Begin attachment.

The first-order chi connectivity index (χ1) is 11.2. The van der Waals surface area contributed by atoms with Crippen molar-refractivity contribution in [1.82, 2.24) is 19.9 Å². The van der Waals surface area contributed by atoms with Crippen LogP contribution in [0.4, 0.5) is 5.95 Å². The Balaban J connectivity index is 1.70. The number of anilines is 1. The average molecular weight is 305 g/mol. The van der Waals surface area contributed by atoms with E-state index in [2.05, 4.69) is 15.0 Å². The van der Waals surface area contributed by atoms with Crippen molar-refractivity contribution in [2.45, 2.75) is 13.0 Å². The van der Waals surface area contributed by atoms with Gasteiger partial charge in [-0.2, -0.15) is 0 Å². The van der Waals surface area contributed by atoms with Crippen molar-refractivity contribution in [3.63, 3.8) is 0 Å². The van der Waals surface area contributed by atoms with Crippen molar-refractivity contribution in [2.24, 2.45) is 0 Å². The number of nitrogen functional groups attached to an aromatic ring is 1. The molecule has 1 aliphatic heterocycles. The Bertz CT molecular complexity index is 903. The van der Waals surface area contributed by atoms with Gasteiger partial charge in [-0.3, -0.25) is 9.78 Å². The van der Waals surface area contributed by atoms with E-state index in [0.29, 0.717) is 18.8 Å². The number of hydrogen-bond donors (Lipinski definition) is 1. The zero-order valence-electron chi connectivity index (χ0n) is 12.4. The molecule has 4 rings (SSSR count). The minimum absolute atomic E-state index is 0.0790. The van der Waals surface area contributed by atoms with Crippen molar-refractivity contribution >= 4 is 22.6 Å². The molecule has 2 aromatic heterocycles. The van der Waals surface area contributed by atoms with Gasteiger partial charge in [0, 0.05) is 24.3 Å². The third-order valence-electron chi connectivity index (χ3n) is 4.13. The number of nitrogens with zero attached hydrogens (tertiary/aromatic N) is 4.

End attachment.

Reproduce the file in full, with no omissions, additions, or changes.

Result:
The first-order chi connectivity index (χ1) is 11.2. The van der Waals surface area contributed by atoms with Crippen molar-refractivity contribution in [1.82, 2.24) is 19.9 Å². The van der Waals surface area contributed by atoms with Crippen LogP contribution in [0.4, 0.5) is 5.95 Å². The Balaban J connectivity index is 1.70. The number of anilines is 1. The average molecular weight is 305 g/mol. The van der Waals surface area contributed by atoms with E-state index in [2.05, 4.69) is 15.0 Å². The van der Waals surface area contributed by atoms with Crippen molar-refractivity contribution in [2.45, 2.75) is 13.0 Å². The van der Waals surface area contributed by atoms with Gasteiger partial charge in [-0.2, -0.15) is 0 Å². The van der Waals surface area contributed by atoms with Crippen molar-refractivity contribution in [3.63, 3.8) is 0 Å². The van der Waals surface area contributed by atoms with Crippen molar-refractivity contribution in [2.24, 2.45) is 0 Å². The number of nitrogen functional groups attached to an aromatic ring is 1. The molecule has 1 aliphatic heterocycles. The Bertz CT molecular complexity index is 903. The van der Waals surface area contributed by atoms with Gasteiger partial charge in [-0.3, -0.25) is 9.78 Å². The van der Waals surface area contributed by atoms with E-state index in [0.29, 0.717) is 18.8 Å². The number of hydrogen-bond donors (Lipinski definition) is 1. The zero-order valence-electron chi connectivity index (χ0n) is 12.4. The molecule has 4 rings (SSSR count). The minimum absolute atomic E-state index is 0.0790. The van der Waals surface area contributed by atoms with Crippen molar-refractivity contribution >= 4 is 22.6 Å². The molecule has 2 aromatic heterocycles. The van der Waals surface area contributed by atoms with Gasteiger partial charge in [0, 0.05) is 24.3 Å². The third-order valence-electron chi connectivity index (χ3n) is 4.13. The number of nitrogens with zero attached hydrogens (tertiary/aromatic N) is 4.